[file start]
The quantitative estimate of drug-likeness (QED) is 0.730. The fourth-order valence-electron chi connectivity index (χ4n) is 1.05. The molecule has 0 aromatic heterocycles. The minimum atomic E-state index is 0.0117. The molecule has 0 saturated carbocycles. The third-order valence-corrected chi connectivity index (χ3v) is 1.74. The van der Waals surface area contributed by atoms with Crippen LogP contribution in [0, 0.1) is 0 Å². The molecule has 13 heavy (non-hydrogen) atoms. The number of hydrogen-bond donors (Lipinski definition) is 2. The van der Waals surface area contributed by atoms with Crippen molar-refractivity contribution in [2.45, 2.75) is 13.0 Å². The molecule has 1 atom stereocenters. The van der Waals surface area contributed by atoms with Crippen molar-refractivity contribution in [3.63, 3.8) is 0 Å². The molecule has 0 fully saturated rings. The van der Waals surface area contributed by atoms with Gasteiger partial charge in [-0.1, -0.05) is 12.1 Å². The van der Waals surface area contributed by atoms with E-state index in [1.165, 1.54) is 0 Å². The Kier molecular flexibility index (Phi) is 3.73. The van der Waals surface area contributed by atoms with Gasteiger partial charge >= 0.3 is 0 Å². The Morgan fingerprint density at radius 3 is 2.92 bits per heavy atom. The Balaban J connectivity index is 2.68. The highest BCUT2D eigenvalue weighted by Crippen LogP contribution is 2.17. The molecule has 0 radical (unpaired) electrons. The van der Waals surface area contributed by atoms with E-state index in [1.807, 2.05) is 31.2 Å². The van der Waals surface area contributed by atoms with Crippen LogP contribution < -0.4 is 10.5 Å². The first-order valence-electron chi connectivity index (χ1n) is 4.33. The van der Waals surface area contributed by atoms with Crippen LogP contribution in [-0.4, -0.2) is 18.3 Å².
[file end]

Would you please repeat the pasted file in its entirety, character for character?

The quantitative estimate of drug-likeness (QED) is 0.730. The fourth-order valence-electron chi connectivity index (χ4n) is 1.05. The molecule has 0 aromatic heterocycles. The minimum atomic E-state index is 0.0117. The molecule has 0 saturated carbocycles. The third-order valence-corrected chi connectivity index (χ3v) is 1.74. The van der Waals surface area contributed by atoms with Crippen LogP contribution in [0, 0.1) is 0 Å². The molecule has 13 heavy (non-hydrogen) atoms. The number of hydrogen-bond donors (Lipinski definition) is 2. The van der Waals surface area contributed by atoms with Crippen molar-refractivity contribution in [2.45, 2.75) is 13.0 Å². The molecule has 1 atom stereocenters. The van der Waals surface area contributed by atoms with Crippen molar-refractivity contribution in [3.63, 3.8) is 0 Å². The molecule has 0 fully saturated rings. The van der Waals surface area contributed by atoms with Gasteiger partial charge in [-0.1, -0.05) is 12.1 Å². The van der Waals surface area contributed by atoms with E-state index in [1.165, 1.54) is 0 Å². The Kier molecular flexibility index (Phi) is 3.73. The van der Waals surface area contributed by atoms with Gasteiger partial charge >= 0.3 is 0 Å². The Morgan fingerprint density at radius 3 is 2.92 bits per heavy atom. The Balaban J connectivity index is 2.68. The highest BCUT2D eigenvalue weighted by Crippen LogP contribution is 2.17. The molecule has 0 radical (unpaired) electrons. The van der Waals surface area contributed by atoms with E-state index in [1.807, 2.05) is 31.2 Å². The van der Waals surface area contributed by atoms with Crippen LogP contribution < -0.4 is 10.5 Å². The first-order valence-electron chi connectivity index (χ1n) is 4.33. The van der Waals surface area contributed by atoms with Crippen LogP contribution in [-0.4, -0.2) is 18.3 Å².